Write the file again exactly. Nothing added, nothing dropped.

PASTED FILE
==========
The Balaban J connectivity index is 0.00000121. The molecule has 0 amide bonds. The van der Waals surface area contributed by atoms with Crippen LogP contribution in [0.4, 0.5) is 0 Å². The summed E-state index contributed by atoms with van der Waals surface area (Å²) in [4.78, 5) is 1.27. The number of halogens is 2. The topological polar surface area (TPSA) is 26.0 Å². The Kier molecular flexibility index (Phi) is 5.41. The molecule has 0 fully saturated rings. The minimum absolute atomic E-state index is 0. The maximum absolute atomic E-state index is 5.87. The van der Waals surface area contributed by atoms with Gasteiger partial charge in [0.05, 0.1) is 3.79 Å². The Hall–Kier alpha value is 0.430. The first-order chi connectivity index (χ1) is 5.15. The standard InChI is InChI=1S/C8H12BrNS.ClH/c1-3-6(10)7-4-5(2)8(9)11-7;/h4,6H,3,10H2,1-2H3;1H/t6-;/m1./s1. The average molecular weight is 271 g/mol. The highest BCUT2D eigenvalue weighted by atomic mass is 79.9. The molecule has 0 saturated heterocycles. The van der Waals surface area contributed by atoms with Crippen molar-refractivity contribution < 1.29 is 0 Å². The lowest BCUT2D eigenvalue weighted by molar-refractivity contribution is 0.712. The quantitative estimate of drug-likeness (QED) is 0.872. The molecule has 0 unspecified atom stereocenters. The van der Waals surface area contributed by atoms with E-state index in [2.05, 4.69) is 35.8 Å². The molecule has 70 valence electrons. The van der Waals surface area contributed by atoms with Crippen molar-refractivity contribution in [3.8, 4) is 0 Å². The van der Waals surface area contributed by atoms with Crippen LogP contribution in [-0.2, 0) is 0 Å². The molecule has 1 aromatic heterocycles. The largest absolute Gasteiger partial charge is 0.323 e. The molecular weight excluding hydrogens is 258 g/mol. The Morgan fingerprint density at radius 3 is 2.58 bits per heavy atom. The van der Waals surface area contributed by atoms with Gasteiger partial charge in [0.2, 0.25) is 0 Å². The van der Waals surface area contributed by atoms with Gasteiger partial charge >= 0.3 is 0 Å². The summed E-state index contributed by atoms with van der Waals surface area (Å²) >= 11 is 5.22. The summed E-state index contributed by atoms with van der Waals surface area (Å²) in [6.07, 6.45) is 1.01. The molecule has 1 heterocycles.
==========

The Balaban J connectivity index is 0.00000121. The molecule has 0 amide bonds. The van der Waals surface area contributed by atoms with Crippen LogP contribution in [0.4, 0.5) is 0 Å². The summed E-state index contributed by atoms with van der Waals surface area (Å²) in [4.78, 5) is 1.27. The number of halogens is 2. The topological polar surface area (TPSA) is 26.0 Å². The Kier molecular flexibility index (Phi) is 5.41. The molecule has 0 fully saturated rings. The minimum absolute atomic E-state index is 0. The maximum absolute atomic E-state index is 5.87. The van der Waals surface area contributed by atoms with Gasteiger partial charge in [0.05, 0.1) is 3.79 Å². The Hall–Kier alpha value is 0.430. The first-order chi connectivity index (χ1) is 5.15. The standard InChI is InChI=1S/C8H12BrNS.ClH/c1-3-6(10)7-4-5(2)8(9)11-7;/h4,6H,3,10H2,1-2H3;1H/t6-;/m1./s1. The average molecular weight is 271 g/mol. The highest BCUT2D eigenvalue weighted by atomic mass is 79.9. The molecule has 0 saturated heterocycles. The van der Waals surface area contributed by atoms with Crippen molar-refractivity contribution < 1.29 is 0 Å². The lowest BCUT2D eigenvalue weighted by molar-refractivity contribution is 0.712. The quantitative estimate of drug-likeness (QED) is 0.872. The molecule has 0 unspecified atom stereocenters. The van der Waals surface area contributed by atoms with E-state index in [2.05, 4.69) is 35.8 Å². The molecule has 70 valence electrons. The van der Waals surface area contributed by atoms with Crippen molar-refractivity contribution in [3.8, 4) is 0 Å². The van der Waals surface area contributed by atoms with Crippen LogP contribution in [-0.2, 0) is 0 Å². The molecule has 1 aromatic heterocycles. The largest absolute Gasteiger partial charge is 0.323 e. The molecular weight excluding hydrogens is 258 g/mol. The Morgan fingerprint density at radius 3 is 2.58 bits per heavy atom. The van der Waals surface area contributed by atoms with Gasteiger partial charge in [0.2, 0.25) is 0 Å². The van der Waals surface area contributed by atoms with Gasteiger partial charge >= 0.3 is 0 Å². The summed E-state index contributed by atoms with van der Waals surface area (Å²) >= 11 is 5.22. The summed E-state index contributed by atoms with van der Waals surface area (Å²) in [6.07, 6.45) is 1.01. The molecule has 1 heterocycles.